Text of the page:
Workers (or consumers) are a great way to off-load processing in the background to make a website as snap as possible. Implementing workers in Symfony is made easy thanks to the Messenger component. This is why deploying workers is a first-class use-case with SymfonyCloud.
To deploy a worker, add an entry under the
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# .symfony.cloud.yaml workers: mails: commands: start: symfony console messenger:consume --time-limit=60 --memory-limit=128M
On SymfonyCloud, worker containers run the exact same code as the web container. The container image is built only once, and then deployed multiple times in its own container along the web one. The build hook and dependencies may not vary but as these containers are independent they can be customized the same way using common properties (default values are the one defined for the main container):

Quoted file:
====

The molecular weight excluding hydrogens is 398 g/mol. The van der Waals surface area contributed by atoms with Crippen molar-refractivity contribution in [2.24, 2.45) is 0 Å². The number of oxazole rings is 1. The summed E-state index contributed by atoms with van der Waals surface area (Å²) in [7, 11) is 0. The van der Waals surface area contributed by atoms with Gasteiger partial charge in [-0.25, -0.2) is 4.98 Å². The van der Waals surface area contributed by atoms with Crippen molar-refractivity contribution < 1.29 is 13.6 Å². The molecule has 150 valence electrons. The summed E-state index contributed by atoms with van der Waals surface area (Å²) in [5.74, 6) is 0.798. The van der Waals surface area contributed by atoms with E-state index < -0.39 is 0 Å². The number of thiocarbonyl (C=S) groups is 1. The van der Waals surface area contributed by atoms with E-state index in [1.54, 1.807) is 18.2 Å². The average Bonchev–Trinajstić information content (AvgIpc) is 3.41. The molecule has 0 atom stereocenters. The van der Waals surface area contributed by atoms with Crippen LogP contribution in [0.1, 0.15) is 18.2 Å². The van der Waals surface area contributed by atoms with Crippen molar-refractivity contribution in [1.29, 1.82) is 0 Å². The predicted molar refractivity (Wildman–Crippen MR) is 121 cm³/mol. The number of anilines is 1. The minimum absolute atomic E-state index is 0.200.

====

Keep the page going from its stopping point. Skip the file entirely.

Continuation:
commands.start key is required and specifies the command to use to
launch the application worker. It may be any valid shell command. If the command
specified by the
start key terminates it will be restarted automatically.
symfony-deploy command before starting your worker is not
necessary anymore, SymfonyCloud takes care of running it automatically.
While worker and application containers share the same
size by default,
they usually benefit from being tweaked separately. Read the documentation
about resources allocations for more
details about using it.
Accessing a worker container¶
As for the web container, developers have access to container logs and console
using SSH. Using the Symfony CLI, one would use the
--worker flag to target
a specific worker. This flag uses the name of the worker, as defined by the key
used in the
This flag is available for the following commands:
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